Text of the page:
IIT-H develops new electrodes for producing rechargeable batteries
Dr Surendra K Martha and his team at the Indian Institute of TechnologyIIT, Hyderabad have developed new electrodes for producing rechargeable...
Hyderabad: Dr Surendra K Martha and his team at the Indian Institute of Technology(IIT), Hyderabad have developed new electrodes for producing rechargeable lithium-ion batteries with high energy densities. A combination of nanoengineering and new materials processing techniques promise batteries with energy densities twice as high as commercially available products.
According to an IIT-H communique, it assumes significance following Li-ion batteries have become the power source of choice for a range of applications that involve portable electronics, power tools, and hybrid/full electric vehicles. Further, they hold the potential to free the automobile industry from the stronghold of depleting petroleum reserves.
And, it has the potential to give a fillip to the Indian government's goal set for 30 per cent electric vehicles (EVs) on the country's roads by 2030. The realisation of this goal and the development of next-generation lithium ion batteries hinges on improvements in the cell components and there is continuing research all over the world in developing better batteries with higher energy densities than possible in current systems. Dr Martha’s studies have been published in the Journal of The Electrochemical Society, Journal of Power Sources, Ionics, Journal of Energy Storage and the American Chemical Society’s open access journal, ACS-Omega, it added.
The lithium-ion cell, in its simplified form, consists of three parts: a positive electrode (cathode), a negative electrode (anode), and electrolyte that conducts the lithium ions between the two electrodes. Lithium-ion shuttles from the cathode to the anode during charging and in reverse during discharge, i.e., when current is being drawn from the battery to, say, operate your cell phone, through the electrolyte. The energy density of the lithium-ion battery is decided by the “specific capacity” of the electrode material, defined as “the amount of charge that can be stored in the material per unit mass”, and voltage.
The material currently used for making cathodes, usually mixed oxides and phosphates of certain metals, have specific capacity in the range of 140-210 mAhg-1 and the anode material, usually graphite, around 350 mAhg-1. The energy density of cells made using such material has hovered around 100–265 Wh kg-1. Dr Martha and his team at IIT Hyderabad have developed new electrode (both cathode and anode) material with higher specific capacities than conventionally used electrodes.
Dr Martha’s lab has developed two kinds of cathode material with better capacity than existing systems. In one, they have synthesised mixtures of transition metal oxide and carbon-coated lithium manganese phosphate to form “blends” that show excellent stability under repeated cycling and very little energy loss over cycle life.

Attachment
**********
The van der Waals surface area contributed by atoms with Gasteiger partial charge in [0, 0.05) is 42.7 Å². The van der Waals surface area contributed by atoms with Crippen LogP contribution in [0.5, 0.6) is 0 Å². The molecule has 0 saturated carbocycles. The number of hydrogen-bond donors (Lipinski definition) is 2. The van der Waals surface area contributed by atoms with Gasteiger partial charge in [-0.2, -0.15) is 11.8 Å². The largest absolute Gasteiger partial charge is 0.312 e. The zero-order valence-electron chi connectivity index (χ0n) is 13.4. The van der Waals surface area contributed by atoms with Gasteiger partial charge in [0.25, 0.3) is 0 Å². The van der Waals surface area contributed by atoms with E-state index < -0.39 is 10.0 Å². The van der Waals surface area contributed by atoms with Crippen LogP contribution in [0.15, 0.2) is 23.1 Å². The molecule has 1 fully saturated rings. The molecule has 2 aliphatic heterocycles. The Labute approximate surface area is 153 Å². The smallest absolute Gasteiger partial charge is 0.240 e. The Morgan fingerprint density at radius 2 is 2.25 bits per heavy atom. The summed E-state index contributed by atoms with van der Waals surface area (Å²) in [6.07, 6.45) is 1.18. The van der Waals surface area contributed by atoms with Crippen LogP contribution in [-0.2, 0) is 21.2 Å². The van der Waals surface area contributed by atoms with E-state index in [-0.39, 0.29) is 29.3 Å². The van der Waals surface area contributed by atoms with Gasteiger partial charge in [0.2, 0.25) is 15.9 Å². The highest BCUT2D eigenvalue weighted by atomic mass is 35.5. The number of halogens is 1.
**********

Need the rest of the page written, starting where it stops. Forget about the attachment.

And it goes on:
In addition, they have used nanoengineering, in which the material used to fabricate the cathode is a few nanometre in dimensions (for reference: a human hair is approximately 80,000-100,000 nanometre in diameter). The capacity of these electrodes is around 225 mAhg-1, clearly higher than those of current cathode material. In a further development, the team has doped cathode material with fluorine and magnesium, to result in capacities ~280 mAh g-1 without energy loss during cycling, the communique said.
Dr Martha’s team, in collaboration with Oak Ridge National Laboratory the USA, has developed a unique organic-binder-less, additive-free 3D electrode architecture made of silicon and carbon in nano dimensions and have coated it on a current collector made of carbon fibre, instead of copper foil that is used in conventional cells. The advantage of this material is that there is enough space between silicon and the surrounding carbon coating, which allows for volume expansion and contraction without pulverisation of the silicon. Reversible capacities over 2000 mAh g-1 at C/10 rate have been obtained for these electrodes. A provisional Indian patent has been filed for this work.
Also, the new electrodes can result in better-performing lithium batteries with higher energy density than currently possible. Indeed, the team has already shown that combining the cathode and anode materials developed by them in coin-type lithium ion cell results in energy densities greater than 500 Wh kg-1. This is more than twice the energy density seen in commercial lithium-ion cells. “I am in the process of scaling up and designing pouch and prismatic batteries from this small product”, says Dr Martha. This, in R&D parlance, is the first step in the path of commercialisation of high energy batteries that could power future electric vehicles on the Indian road.